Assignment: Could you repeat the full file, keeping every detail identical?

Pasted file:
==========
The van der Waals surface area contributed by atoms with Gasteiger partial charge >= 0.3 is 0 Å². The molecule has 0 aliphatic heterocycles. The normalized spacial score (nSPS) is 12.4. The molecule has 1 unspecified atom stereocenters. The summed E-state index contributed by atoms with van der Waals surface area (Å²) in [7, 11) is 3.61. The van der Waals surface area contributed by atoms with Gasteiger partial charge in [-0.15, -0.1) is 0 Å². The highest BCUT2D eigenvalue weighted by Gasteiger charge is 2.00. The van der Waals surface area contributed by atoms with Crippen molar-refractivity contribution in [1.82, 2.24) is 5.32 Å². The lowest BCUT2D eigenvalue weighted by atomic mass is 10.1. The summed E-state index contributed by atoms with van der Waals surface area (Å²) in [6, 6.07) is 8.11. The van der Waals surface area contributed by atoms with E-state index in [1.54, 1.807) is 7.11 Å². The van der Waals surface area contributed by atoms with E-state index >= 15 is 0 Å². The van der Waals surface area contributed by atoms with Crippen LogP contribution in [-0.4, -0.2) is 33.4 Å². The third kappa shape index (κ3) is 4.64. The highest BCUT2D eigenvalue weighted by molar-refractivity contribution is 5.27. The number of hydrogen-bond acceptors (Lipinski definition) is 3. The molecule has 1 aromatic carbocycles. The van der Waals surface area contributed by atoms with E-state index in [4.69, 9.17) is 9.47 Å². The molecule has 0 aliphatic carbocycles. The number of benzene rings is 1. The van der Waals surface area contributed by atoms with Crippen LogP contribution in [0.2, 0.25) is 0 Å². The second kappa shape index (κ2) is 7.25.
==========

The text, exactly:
The van der Waals surface area contributed by atoms with Gasteiger partial charge >= 0.3 is 0 Å². The molecule has 0 aliphatic heterocycles. The normalized spacial score (nSPS) is 12.4. The molecule has 1 unspecified atom stereocenters. The summed E-state index contributed by atoms with van der Waals surface area (Å²) in [7, 11) is 3.61. The van der Waals surface area contributed by atoms with Gasteiger partial charge in [-0.15, -0.1) is 0 Å². The highest BCUT2D eigenvalue weighted by Gasteiger charge is 2.00. The van der Waals surface area contributed by atoms with Crippen molar-refractivity contribution in [1.82, 2.24) is 5.32 Å². The lowest BCUT2D eigenvalue weighted by atomic mass is 10.1. The summed E-state index contributed by atoms with van der Waals surface area (Å²) in [6, 6.07) is 8.11. The van der Waals surface area contributed by atoms with E-state index in [1.54, 1.807) is 7.11 Å². The van der Waals surface area contributed by atoms with E-state index >= 15 is 0 Å². The van der Waals surface area contributed by atoms with Crippen LogP contribution in [-0.4, -0.2) is 33.4 Å². The third kappa shape index (κ3) is 4.64. The highest BCUT2D eigenvalue weighted by molar-refractivity contribution is 5.27. The number of hydrogen-bond acceptors (Lipinski definition) is 3. The molecule has 1 aromatic carbocycles. The van der Waals surface area contributed by atoms with E-state index in [4.69, 9.17) is 9.47 Å². The molecule has 0 aliphatic carbocycles. The number of benzene rings is 1. The van der Waals surface area contributed by atoms with Crippen LogP contribution in [0.2, 0.25) is 0 Å². The second kappa shape index (κ2) is 7.25.